It may seem frightfully obvious to most, but planning meals based on old cooking magazines, then grocery shopping based on those meals are really great ways to 1) save money on groceries 2) waste less food and 3) try some new things.
Clearly, I’m a bit daft sometimes. The truth is that my cooking sort of happens in chapters the way the rest of my life does. Each move brings a different kitchen, different grocery stores, and different flow of life. My Florida chapter was the Asian phase when I cooked dim sum, Thai, and learned to make sushi at home. In Germany I cooked more than in any other place despite having the smallest kitchen of my life. In Spain, my dependence on Mercadona decided what I could or could not cook. Jamón serrano was a staple while Libby’s pumpkin was a seven hour drive away.
For some reason, converse to Germany, I had the biggest kitchen of my life while living in Maryland and really didn’t have it in me to cook much. I wasn’t inspired. My fully packed pantry meant that I could “whip something up” pretty consistently, but I lacked imagination.
Somehow Oklahoma is a tastier chapter. No clue why, but it is and I’m glad. The knowledge that we could move again this summer (we just got here, I know) only reinforces my desire NOT to have a totally packed pantry. I sit down with cooking magazines and old newspaper clippings, choose what sounds good, and make my grocery list accordingly. The result is amazing. I’m trying quite a few new recipes and wasting nothing. Every ingredient is getting used. It’s a good thing.
Today the girls worked almost entirely on the oral reports that were due today (they procrastinate like their mother) and I worked on unpacking/repacking chores before heading into the kitchen. I felt happy in there tonight – noticeably calm. Sometimes cooking is a chore, an obligation, and my lack of inspiration makes it dull. Tonight, I felt good cleaning up the kitchen and even better mincing ginger and chopping vegetables.
My family was glad. The Asian Pork sandwiches are a hit and I will DEFINITELY make these again. They’re even good enough for company.
Asian Pork Sandwich with Half-Moon Salad – Inspired by a recipe from Cuisine at Home, half the recipe to serve 4. This portion will serve 6-8 with no leftovers.
The Asian Pork
1. IF you like toasted bread, preheat the oven to 450.
2. Combine, stir, and set aside:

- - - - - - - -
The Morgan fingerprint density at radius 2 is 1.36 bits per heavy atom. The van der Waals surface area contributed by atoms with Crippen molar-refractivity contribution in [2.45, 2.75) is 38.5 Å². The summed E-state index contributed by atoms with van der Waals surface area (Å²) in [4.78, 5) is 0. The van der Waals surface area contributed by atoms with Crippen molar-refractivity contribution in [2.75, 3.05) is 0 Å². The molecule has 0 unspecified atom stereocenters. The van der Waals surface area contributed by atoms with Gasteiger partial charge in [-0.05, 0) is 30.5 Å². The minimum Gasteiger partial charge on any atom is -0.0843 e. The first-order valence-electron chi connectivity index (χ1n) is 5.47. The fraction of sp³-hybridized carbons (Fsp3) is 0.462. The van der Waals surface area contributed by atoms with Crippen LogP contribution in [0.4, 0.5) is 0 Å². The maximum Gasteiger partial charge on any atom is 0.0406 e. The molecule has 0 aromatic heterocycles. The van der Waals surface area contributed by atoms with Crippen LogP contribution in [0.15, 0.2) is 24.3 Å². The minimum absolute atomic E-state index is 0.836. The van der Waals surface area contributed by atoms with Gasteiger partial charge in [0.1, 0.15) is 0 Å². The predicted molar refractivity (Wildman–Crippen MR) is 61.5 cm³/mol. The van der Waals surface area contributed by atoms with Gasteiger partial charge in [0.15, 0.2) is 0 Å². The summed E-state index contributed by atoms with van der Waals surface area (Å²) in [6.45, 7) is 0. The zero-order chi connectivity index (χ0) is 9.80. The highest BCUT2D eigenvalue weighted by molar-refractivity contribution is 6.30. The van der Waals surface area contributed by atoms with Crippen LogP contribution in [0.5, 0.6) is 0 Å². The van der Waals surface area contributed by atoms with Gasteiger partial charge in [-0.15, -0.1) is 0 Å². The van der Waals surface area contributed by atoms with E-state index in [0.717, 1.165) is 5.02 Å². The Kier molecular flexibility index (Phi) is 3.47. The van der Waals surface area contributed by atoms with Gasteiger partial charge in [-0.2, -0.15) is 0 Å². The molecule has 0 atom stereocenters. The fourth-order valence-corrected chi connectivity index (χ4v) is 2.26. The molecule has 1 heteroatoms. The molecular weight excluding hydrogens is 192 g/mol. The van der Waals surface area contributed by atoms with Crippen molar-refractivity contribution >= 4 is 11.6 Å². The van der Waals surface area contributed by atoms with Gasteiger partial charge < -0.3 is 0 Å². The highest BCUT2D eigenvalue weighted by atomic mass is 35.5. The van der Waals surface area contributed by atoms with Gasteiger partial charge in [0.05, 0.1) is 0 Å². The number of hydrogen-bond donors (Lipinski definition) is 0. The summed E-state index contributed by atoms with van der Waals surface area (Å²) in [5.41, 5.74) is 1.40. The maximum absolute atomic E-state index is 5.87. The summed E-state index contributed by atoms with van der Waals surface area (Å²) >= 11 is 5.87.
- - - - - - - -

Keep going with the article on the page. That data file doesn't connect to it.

- 1/2 cup hoisin sauce (in the Asian department of your grocery)
- 4 T. honey (don’t worry, you won’t taste it)
- 2 T. ketchup
- 2 T. chili garlic sauce
- 2 T. rice vinegar
3. Saute in 1 T. vegetable oil (I used grapeseed oil):
- 2 lb. ground pork
- 2 T. fresh minced ginger
4. When the pork has been thoroughly cooked, 5-7 minutes, drain it, return it to the pan, then mix in:
- the hoisin mixture
- 1 cup chopped scallions
5. Turn heat to low to keep warm.
6. Slice a baguette horizontally and coat each half with butter, then place on a baking sheet and toast it for 5 minutes. (Optional – I toasted our baguette, but didn’t use butter.)
The Half Moon Salad
1. Toss together:
- 2 cucumbers, seeded, then thinly sliced into half moons.
- 1 cup bean sprouts (canned are OK, but rinse them well)
- 1/2 cup chopped cilantro leaves
- 1/2 cup chopped basil leaves (I didn’t have basil, so it got left out)
- 1 jalapeño, seeded and chopped
- 1 red bell pepper, seeded and chopped
2. Drizzle 1/2 cup rice vinegar and 1T. sesame oil over the cucumber salad and mix well.
3. Rinse 8 romaine leaves. The original recipe calls for 4 cups of spring mix lettuce greens to be tossed into the cucumber salad, but I like romaine and the large boat-like romaine leaf allows you to omit the bread altogether for a healthier, no-carb, gluten-free option.
1. Place a slice of romaine on your baguette slice (it calls for mayo, but I don’t use that either and didn’t miss it – this is plenty moist without butter or mayo) OR omit the bread entirely and just use the lettuce boat.
2. Place one slice of deli ham on the romaine.
3. Top with the Asian Pork mixture.
4. Top with the Half Moon Salad.